Chapter 16 Section 1 Kinetic Theory
Kinetic Theory • An explanation of the behavior of molecules in matter • 3 basic assumptions • All matter is composed of small particles (atoms, molecules, and ions) • These particles are in constant, random motion • These particles are colliding with each other and the walls of their container
Thermal Energy • The total energy of a material’s particles • Kinetic energy + potential energy • AVERAGE KINETIC ENERGY=TEMPERATURE • Faster moving particles = higher temp. • Slower moving particles =lower temp. • Absolute zero = -273.15 C (particle motion is so slow that no additional thermal energy can be removed)
Solid State • Has a definite shape and volume • Particles are closely packed together and vibrating in place • Particles have a geometric arrangement
Liquid State • Has a definite volume, but no definite shape • Particles slip out of their ordered arrangement and are able to move past each other • Still some attractive forces
Liquid State • Melting point – The temp. at which a solid begins to liquify • Heat of fusion – The amount of energy required to change a substance from the solid phase to the liquid phase at its melting point
Gas State • No definite shape or volume • Particles have enough kinetic energy to overcome the attractive forces between them • Particles bounce and collide, filling their container
Gas State • Boiling point – the temperature at which the pressure of the vapor in the liquid is equal to the external pressure acting on the surface of the liquid • Heat of vaporization – the amount of energy required for the liquid at its boiling point to become a gas
Gas State Evaporation Boiling • Occurs at the surface of a liquid • Can occur at temperatures below the boiling point • Must have enough kinetic energy to escape the attractive forces of the liquid • Occurs throughout a liquid • Occurs at a specific temp.
Diffusion • Spreading of particles throughout a given volume until they are uniformly distributed • Occurs in solids and liquids, but most rapidly in gases • From high concentration to low concentration
Heating Curves • Shows temp. change as thermal energy (heat) is added • Temp. remains constant during melting and while boiling • All energy is used to overcome attractive forces
Thermal Expansion • An increase in the size of a substance when the temp. is increased • Solids (gaps in sidewalks) • Liquids (thermometers) • Gases (hot air balloons)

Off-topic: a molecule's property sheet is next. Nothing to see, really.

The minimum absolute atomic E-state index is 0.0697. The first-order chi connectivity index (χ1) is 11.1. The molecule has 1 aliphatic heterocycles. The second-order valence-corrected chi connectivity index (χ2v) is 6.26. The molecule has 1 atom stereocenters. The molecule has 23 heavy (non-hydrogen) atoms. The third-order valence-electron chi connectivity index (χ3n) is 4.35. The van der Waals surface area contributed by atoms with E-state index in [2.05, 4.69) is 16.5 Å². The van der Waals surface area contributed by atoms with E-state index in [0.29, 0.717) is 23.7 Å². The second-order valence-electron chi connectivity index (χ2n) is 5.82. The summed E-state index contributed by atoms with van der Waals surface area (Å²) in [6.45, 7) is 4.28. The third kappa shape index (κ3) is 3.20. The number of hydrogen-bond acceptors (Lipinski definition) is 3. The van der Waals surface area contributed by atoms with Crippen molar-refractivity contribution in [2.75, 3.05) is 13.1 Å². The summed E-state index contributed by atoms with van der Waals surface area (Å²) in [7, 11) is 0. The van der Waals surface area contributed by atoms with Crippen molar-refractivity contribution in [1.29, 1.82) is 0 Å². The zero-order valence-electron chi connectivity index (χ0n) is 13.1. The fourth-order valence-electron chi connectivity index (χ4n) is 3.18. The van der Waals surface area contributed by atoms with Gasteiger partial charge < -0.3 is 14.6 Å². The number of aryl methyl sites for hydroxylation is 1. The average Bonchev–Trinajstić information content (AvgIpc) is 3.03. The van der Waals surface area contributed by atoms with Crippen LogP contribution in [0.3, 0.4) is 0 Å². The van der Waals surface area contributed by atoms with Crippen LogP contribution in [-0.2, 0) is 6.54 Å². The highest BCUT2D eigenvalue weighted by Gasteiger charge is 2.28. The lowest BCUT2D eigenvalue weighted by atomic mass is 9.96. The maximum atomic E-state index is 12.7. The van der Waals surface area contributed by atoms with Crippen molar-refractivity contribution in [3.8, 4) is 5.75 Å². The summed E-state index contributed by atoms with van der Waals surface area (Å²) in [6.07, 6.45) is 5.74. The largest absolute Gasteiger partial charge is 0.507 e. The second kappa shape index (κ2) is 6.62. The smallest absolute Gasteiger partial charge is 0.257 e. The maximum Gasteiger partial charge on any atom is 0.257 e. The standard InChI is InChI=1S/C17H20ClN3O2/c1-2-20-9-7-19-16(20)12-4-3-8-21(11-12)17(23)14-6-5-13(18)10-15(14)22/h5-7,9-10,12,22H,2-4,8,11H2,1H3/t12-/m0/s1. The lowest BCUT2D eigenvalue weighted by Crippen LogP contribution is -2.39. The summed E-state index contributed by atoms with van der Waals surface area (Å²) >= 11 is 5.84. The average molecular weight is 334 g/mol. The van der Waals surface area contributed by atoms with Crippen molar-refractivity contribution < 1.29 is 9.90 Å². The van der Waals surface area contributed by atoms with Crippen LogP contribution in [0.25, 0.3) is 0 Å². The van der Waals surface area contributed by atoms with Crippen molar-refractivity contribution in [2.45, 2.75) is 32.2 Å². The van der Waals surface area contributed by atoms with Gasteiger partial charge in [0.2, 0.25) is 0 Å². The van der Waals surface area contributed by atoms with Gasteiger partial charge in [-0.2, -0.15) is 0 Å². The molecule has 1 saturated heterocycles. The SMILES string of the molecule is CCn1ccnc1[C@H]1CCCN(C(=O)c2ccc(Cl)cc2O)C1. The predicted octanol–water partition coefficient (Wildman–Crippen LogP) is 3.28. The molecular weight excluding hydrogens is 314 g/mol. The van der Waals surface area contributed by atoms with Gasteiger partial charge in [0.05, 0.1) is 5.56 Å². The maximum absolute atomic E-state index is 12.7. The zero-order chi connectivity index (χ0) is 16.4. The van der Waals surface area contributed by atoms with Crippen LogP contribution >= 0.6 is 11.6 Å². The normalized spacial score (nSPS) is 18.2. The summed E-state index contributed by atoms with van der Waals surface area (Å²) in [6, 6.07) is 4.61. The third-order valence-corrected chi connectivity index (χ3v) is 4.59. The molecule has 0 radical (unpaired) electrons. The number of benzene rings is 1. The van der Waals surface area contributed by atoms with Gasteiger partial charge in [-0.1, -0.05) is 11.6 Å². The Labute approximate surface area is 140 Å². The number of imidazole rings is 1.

The Strange Behavior of Water • Water molecules have highly positive and negative areas • As they cool, molecules align themselves by charge, so empty spaces occur in the structure • Water expands as it goes from liquid to solid • Ice is less dense than water (that’s why it floats!)
Plasma State • Matter consisting of positively and negatively charged particles (neural charge overall) • Very high energy hard collisions of molecules electrons stripped off • Ex - stars, lightning bolts, neon tubes, etc.
Amorphous Solids • Not all solids have a definite melting point • Some merely soften and turn into liquid over a range of temps. • They lack the ordered structures of crystals • Ex - glass and plastic (long, chainlike molecules)
Liquid Crystals • Start to flow during the melting phase similar to a liquid, but they do not lose their ordered arrangement completely • Highly responsive to temperature change and electric fields • Ex - LCD displays of watches, clocks, and calculators
Changes in Thermal Energy Experiment • Create a time/temperature table • Fill your beaker halfway with ice and cold water • Use your thermometer to measure the temperature of the water (DO NOT TOUCH THE THERMOMETER TO THE SIDES OR BOTTOM OF THE BEAKER) Record this temp. as time zero • Place your beaker on a hot plate over medium heat • Measure the temperature every minute and record it in your table • Create a graph using your data. • Write a paragraph describing what is happening in your graph.